In the case of Biztory, besides equity, it also offered its investors—most of them are entrepreneurs—the reseller rights to distribute its accounting software, giving them skin in the game. As shareholders of the company, these investors now feel more compelled and incentivised to help push the startup’s products to their fellow SMEs.
If the company does well, investors are looking at a substantial return for the money they put into Biztory. Although raising money from a VC may be the “sexier” thing to do, Biztory’s Soong notes that a VC may not have the community network he’d like to distribute his products.
Another company dishing out incentives to investors is iHandal, a sustainable engineering solutions company. The company has raised slightly over RM1.48 million (US$340,000) from ECF platform operator pitchIN and has promised to give out 6% annual dividend for the next five years. iHandal is also profitable.
But that’s not the case with most companies.
Bikesh Lakhmichand, founder and CEO of ECF platform operator Leet Capital, notes such promises won’t work for young, yet-to-breakeven companies.
“If you’d like to give them perks—like life-long discounts for your products—because it’s a way for you to thank them for being a shareholder, that’s fine. This way, your shareholder is also more motivated to spread the word about your company, especially if it’s a consumer business,” he says.
The tech factor
Interestingly, both platform operators of pitchIN and Leet Capital also run tech accelerators—WatchTower and Friends (WTF) and 1337 Ventures, respectively. This could potentially serve as a deal pipeline for their ECF platforms, tipping the ECF scale slightly to their favour.
Leet Capital is one of the three new entrants into the ECF industry, having just received its approval from the regulator in June 2019. It launched its ECF platform on 15 April, and there are already four deals lining up to be funded by investors.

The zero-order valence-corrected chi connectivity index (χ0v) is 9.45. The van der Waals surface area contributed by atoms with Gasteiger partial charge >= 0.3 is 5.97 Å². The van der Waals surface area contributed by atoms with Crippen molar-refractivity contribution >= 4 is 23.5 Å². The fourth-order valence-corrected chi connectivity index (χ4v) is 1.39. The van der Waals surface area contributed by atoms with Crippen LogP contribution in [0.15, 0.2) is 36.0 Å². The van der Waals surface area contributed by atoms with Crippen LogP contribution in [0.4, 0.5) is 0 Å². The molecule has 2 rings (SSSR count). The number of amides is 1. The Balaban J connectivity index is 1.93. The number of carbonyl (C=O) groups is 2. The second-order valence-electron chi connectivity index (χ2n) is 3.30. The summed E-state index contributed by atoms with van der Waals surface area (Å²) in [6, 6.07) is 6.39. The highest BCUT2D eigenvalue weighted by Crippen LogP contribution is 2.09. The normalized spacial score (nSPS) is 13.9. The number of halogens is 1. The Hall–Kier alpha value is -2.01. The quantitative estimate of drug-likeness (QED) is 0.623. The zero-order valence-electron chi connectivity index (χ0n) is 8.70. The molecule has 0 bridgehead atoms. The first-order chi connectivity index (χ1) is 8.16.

Take my money
As of 31 December 2019, the Malaysian ECF industry has raised RM73.7 million (US$17 million) across 80 campaigns. Interestingly, over half (53%) of these investments—since the first ECF campaign in 2016—come from retail investors.
According to SC Malaysia’s guidelines for recognised market operators, investors are divided into four categories:
Sophisticated investors such as high-net-worth individuals (HNIs), high-net-worth entities, and accredited investors
Institutional investors such as asset managers, sovereign wealth funds, pension funds, and university endowments
ECF platform operator pitchIN, which began operations in 2016 and claims to have the biggest market share (63.3%) in the industry, has helped companies raise RM60.5 million (US$14 million) in 2019, according to its annual report released in March.
Its co-founder and CEO, Sam Shafie says the retail investors on his platform are “young, savvy investors” who are still climbing up the financial ladder, hence they usually invest less than RM5,000 (US$1,135). Out of pitchIN’s investor base that comprises 3,200 investors, about 63% are retail investors. Despite that, most of the fund raises—RM50 million (US$11.5 million) out of RM60.5 million (US$14 million) raised in 2019—are still being led by angel investors or HNIs.